Consider a total asset position that represents a bookkeeping position without any on-ledger constraints. For example, the trading system may deal with fiat settlement off-ledger, and you simply want to record a balance, whether it is positive or negative. In this situation, you can easily get rid of contention altogether by assigning all allocations an arbitrary amount. To allocate $1 to a settlement, write two new asset positions of $1 and -$1 to the ledger, then use the $1 to allocate. The total asset position is unchanged.


This approach removes all contention on a total asset position.

Trading between two such total asset positions without global constraints can run at the theoretically optimal latency and throughput. Combining this with batching of batch size 50, it is possible to achieve settlements per second up to the same 12,500 settlements per second per total asset position that are possible globally.


Besides the inability to enforce any global constraints on the total asset position, this creates many new contracts. At 500 settlements per second, two allocations per settlement, and two new assets per allocation, that results in 2,000 new asset positions per second, which adds up quickly.

This effect has to be mitigated by a netting automation that nets them up into a single position once a period (for example, every time it sees >= 100 asset positions for a total position). This automation does not contend with the trading, but it adds up to 20 large transactions per second to the system and slightly reduces total throughput.

Shard total asset positions with global constraints

As an example of a global constraint, assume that the total asset position has to stay positive. This is usually done by ensuring that each individual asset position is positive. If that is the case, the strategy is to define a sharding scheme where the total position is decomposed into N smaller shard positions and then run sequential processing or batching per shard position.

Each asset position has to be clearly assignable to a single shard position so that there is no contention between shards. The partitioning of the total asset position does not have to be done on-ledger. If the automation for all shards can communicate off-ledger, it is possible to run a sharding strategy where you simply set the total number of desired asset positions.

For example, assume that there should be 100 asset positions for a total asset position with some minimal value.

  • The automation keeps track of a synchronized pending set of asset positions, which marks asset positions that are in use.
  • Every time the automation triggers (which may happen concurrently), it looks at how many asset positions there are relative to the desired 100 and how much quantity is needed to allocate the open settlements.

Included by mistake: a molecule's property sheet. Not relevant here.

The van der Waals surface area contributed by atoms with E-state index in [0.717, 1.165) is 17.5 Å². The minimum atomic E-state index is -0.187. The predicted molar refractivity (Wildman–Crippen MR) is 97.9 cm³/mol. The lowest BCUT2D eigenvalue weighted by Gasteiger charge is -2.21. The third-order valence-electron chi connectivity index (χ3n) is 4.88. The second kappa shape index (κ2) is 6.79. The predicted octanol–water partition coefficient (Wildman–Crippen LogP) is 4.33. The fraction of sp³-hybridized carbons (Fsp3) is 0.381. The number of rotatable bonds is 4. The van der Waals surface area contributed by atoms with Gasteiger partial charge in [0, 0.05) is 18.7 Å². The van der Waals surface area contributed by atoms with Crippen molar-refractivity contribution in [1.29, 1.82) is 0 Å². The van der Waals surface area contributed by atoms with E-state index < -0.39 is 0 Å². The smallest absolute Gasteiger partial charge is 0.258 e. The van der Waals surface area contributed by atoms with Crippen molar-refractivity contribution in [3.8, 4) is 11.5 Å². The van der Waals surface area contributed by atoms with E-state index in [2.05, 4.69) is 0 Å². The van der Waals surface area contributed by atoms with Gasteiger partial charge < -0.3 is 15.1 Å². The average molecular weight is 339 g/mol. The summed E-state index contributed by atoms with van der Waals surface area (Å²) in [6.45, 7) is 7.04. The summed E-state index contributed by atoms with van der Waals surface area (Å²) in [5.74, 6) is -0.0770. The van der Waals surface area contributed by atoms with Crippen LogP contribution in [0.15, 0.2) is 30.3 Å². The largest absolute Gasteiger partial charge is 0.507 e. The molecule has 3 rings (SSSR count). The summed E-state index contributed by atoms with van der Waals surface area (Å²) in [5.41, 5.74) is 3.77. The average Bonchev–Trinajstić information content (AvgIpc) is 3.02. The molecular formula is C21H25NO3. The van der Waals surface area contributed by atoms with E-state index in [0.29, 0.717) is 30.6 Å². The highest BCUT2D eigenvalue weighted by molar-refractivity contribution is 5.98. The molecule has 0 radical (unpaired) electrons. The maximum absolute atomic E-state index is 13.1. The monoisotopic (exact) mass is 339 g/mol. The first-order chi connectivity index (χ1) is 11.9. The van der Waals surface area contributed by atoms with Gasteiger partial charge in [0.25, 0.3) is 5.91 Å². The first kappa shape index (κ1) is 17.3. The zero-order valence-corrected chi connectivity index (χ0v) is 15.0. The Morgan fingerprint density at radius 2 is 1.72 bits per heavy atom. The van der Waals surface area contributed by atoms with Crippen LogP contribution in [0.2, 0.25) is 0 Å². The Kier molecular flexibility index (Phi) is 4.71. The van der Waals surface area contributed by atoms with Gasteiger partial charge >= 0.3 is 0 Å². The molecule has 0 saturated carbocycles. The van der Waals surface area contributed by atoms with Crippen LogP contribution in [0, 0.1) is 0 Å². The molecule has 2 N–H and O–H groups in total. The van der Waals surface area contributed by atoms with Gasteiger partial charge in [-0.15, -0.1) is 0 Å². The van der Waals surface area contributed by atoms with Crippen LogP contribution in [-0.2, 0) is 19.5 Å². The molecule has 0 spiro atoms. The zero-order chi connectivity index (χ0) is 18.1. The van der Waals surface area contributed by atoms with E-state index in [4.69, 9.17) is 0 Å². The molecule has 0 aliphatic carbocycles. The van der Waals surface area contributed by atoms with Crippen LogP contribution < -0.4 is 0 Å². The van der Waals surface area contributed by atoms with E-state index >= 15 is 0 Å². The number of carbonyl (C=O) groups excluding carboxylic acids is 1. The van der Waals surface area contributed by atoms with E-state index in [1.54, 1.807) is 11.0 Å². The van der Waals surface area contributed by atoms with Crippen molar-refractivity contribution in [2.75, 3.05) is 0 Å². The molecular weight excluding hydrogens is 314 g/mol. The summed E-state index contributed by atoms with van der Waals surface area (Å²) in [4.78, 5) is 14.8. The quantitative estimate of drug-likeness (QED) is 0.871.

• It then selects an appropriate set of non-pending asset positions so that it can allocate the open settlements and return new asset positions to move the total number closer to 100.
  • Before sending the transaction, it adds those positions to the pending set to make sure that another thread does not also use them.

Alternatively, if you have a sufficiently large total position compared to settlement values, you can pick the 99th percentile p_99 of settlement values and maintain N-1 positions of value between p_99 and 2 * p_99 and one of the (still large) remainder. 99% of transactions will be processed in the N-1 shard positions, and the remaining 1% will be processed against the remaining pool. Whenever a shard moves out of the desired range, it is balanced against the pool.


Assuming that there is always enough liquidity in the total asset position, the performance can be the same as without global constraints: up to 12,500 settlements per second on a single total asset position.


If settlement values are large compared to total asset holdings, this technique helps little. In an extreme case, if every settlement needs more than 50% of the total holding, it does not perform any better than the sequential processing or batching per asset type and owner technique.

In realistic scenarios where settlement values are distributed on a broad range relative to total asset position and those relativities change as holdings go up and down, developing strategies that perform optimally is complex. There are competing priorities that need to be balanced carefully:

  • Keeping the total number of asset positions limited so that the number of active contracts does not impact system performance.
  • Having sufficient large asset positions so that frequent small settlements can be processed in parallel.
  • Having a mechanism that ensures large settlements, possibly requiring as much as 100% of the available total asset position, are not blocked.